Green electricity and policies making inroads in ex-coal mining areas of northern France
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France has long invested in nuclear energy, which makes it difficult for renewables to find funding or supporters. In northern France, with its legacy of coal mines, introducing sustainable policies and green energy is even more of a challenge. But renewable energy businesses and towns have been rethinking how energy is created in France.
“We think we can contribute to a change of mindset with regard to the way we think energy in France,” says Enercoop Emmanuel Soulias, sitting in his office in northern Paris.
Enercoop has been in business since 2005. It buys electricity generated from renewable sources - hydro-power plants, wind farms, solar panels on people’s roofs – and injects the amount used by its customers into the national grid.
It currently has 26,000 customers. Its ambition is 150,000 in five years, which is very few compared to France’s 35 million electricity customers.
But Soulias says that’s not the point. By buying electricity generated from many small sources, the company is moving away from the centralised business model imposed by France’s massive nuclear industry.
Plus, Enercoop is set up as a cooperative, which means clients, like Antoine, are stakeholders.
“I no longer want to subsidise nuclear plants,” he says. He signed up for Enercoop two months ago, and is willing to pay the higher prices it charges for electricity – about 16 per cent more than what is on offer from EDF, the French electric company.
Antoine lives and works in Lille, in the Nord-Pas-de-Calais region of northern France, which was a major coal-mining region through the 1980s.
“Most people are not interested in renewable energy; the priority is employment in this area of France,” says Guillaume Jourdain, the director of the region's Enercoop branch. A former Greenpeace activist, he started the cooperative in 2010.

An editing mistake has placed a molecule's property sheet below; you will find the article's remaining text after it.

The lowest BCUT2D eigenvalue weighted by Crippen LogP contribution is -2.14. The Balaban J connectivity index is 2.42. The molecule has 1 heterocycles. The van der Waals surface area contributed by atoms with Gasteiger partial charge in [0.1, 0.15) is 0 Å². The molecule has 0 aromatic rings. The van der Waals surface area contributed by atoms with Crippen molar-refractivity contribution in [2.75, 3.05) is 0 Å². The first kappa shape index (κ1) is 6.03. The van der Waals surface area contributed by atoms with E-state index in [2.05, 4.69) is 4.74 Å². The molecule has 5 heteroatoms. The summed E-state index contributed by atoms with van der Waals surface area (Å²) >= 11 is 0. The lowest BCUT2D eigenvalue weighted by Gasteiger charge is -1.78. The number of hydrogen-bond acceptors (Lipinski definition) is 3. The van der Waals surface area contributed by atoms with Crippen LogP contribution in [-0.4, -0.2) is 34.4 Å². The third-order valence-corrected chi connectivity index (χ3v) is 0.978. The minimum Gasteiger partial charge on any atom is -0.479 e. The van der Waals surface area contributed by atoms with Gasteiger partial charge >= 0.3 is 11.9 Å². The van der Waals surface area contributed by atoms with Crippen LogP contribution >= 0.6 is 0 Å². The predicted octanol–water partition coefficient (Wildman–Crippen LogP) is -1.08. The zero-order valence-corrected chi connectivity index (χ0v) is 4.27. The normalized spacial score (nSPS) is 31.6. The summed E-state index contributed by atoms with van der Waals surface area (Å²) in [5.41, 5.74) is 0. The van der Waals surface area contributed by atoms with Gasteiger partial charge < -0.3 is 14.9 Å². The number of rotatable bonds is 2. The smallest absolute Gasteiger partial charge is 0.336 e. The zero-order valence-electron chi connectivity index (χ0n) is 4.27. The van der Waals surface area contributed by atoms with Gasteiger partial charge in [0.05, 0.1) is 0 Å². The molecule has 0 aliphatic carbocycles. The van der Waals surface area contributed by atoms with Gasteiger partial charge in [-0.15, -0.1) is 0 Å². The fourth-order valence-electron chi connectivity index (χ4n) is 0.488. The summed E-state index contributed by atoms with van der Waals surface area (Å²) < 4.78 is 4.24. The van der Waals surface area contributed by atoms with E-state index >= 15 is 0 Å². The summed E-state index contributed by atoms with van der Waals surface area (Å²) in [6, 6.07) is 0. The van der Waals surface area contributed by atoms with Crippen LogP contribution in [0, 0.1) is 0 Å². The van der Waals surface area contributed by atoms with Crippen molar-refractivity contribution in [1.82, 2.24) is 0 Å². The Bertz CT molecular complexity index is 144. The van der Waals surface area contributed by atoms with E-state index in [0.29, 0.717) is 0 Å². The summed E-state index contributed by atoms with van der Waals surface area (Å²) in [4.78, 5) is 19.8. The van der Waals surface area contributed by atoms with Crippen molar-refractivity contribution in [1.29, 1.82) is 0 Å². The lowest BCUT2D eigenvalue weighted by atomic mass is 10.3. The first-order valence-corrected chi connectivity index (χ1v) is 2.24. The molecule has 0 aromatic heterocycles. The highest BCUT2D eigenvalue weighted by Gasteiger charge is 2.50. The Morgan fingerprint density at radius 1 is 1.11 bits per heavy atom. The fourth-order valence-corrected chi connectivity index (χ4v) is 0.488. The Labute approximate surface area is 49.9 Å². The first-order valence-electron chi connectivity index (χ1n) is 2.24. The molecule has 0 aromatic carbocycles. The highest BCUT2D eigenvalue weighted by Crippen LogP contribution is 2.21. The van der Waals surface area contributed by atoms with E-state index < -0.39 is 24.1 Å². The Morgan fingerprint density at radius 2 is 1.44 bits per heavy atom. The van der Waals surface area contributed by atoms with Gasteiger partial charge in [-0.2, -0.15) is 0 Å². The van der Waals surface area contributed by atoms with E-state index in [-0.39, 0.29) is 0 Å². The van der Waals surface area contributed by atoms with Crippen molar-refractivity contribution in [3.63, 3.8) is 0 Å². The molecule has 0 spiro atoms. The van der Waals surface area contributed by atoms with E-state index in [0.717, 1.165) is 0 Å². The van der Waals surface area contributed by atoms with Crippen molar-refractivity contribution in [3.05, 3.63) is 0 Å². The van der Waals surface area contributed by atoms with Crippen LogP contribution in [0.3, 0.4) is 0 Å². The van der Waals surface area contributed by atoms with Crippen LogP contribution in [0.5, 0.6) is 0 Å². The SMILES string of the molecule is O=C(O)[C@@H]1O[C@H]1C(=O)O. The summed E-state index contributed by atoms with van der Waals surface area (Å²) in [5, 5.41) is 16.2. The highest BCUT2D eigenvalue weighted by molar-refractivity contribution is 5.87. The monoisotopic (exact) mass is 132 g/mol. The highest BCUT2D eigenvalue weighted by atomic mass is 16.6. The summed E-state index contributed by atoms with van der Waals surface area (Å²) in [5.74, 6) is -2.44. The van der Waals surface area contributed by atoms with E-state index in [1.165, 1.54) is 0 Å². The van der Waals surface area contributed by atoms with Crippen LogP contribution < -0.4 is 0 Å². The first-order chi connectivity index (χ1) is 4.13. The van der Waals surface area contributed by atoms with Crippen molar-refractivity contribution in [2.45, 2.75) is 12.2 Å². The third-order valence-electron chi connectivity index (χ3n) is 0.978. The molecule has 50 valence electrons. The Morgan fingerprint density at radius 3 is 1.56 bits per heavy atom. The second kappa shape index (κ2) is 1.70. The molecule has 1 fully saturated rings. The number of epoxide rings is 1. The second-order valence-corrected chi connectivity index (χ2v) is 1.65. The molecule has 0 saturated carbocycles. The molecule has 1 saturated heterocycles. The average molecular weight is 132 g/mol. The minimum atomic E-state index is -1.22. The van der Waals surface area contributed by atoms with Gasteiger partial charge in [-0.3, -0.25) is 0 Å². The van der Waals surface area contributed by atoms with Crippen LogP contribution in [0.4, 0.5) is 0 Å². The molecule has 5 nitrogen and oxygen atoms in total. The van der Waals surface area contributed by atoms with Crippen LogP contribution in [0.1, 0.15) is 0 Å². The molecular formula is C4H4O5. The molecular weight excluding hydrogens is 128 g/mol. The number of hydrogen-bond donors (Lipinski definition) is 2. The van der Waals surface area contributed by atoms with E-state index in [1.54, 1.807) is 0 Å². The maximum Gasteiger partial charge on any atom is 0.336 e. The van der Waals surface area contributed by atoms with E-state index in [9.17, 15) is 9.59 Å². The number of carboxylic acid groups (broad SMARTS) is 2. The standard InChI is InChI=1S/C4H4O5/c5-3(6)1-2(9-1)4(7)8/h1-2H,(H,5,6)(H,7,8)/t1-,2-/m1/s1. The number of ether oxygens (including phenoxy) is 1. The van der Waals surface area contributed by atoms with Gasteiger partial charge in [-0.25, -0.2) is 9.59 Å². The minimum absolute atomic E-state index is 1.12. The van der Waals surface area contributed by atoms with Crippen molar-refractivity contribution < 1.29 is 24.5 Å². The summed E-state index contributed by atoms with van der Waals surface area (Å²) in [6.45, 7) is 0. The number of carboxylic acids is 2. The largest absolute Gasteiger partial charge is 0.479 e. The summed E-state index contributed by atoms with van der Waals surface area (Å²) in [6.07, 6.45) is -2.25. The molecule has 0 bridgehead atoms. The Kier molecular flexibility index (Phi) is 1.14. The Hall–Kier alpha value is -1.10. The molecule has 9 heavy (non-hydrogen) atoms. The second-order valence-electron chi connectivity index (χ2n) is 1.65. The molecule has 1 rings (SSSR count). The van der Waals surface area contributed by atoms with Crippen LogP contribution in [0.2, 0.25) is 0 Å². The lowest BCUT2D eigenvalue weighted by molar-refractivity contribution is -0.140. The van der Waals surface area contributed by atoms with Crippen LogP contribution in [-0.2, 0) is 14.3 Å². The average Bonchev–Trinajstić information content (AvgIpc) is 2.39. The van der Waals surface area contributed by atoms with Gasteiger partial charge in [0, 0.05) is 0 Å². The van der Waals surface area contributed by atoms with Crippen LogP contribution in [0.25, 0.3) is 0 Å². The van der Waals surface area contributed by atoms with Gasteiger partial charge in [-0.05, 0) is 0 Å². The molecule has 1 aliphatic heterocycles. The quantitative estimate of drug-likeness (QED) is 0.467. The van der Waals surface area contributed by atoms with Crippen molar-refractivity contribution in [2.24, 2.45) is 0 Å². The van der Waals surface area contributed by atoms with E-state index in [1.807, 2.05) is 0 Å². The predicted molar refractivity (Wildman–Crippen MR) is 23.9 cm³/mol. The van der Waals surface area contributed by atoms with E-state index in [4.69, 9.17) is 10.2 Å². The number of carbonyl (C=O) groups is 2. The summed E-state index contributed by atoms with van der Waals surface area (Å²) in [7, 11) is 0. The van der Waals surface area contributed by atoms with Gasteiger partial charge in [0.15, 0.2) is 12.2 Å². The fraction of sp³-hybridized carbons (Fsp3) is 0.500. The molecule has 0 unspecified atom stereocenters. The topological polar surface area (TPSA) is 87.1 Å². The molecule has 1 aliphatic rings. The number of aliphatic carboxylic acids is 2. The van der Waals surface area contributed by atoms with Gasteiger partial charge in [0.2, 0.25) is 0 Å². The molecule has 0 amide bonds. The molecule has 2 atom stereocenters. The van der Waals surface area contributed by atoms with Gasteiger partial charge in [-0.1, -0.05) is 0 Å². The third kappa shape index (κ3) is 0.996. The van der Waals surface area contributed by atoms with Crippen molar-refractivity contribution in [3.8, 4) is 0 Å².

Today the branch works with five renewable electricity producers, and recently signed up its thousandth customer. Finding producers is more difficult that finding customers.
“We have great potential with wind energy,” he explains. But it is expensive to set up a wind turbine, and there are many regulations in place, which is daunting for small businesses or individuals.
One of the five Enercoop producers in the north is Loos-en-Gohelle, a suburb of Lens, some 25 kilometres southwest of Lille. The town replaced its church roof with solar panels.
City manager Thibault Gheysens says that when it came time to replace the roof of St Vaast, a study showed that installing a photo-voltaic roof would pay for itself.
The town could have sold the electricity to EDF, which would have offered more money. But the mayor decided to go with Enercoop, to support sustainable energy.
The 7,000-person town has been run by Mayor Jean-Francois Caron since 2001. A member of the EELV, the Green party, he has encouraged countless initiatives to turn the town into a showcase of sustainability. (An international delegation lead by French President Francois Hollande is expected to visit the town during the UN Climate Conference in December.)
And yet, the fact that Loos-en-Gohelle has become a green leader is something of a paradox. From the first floor of city hall you can see one of two massive slag heaps, a mound of rubble pulled up from the coal mines.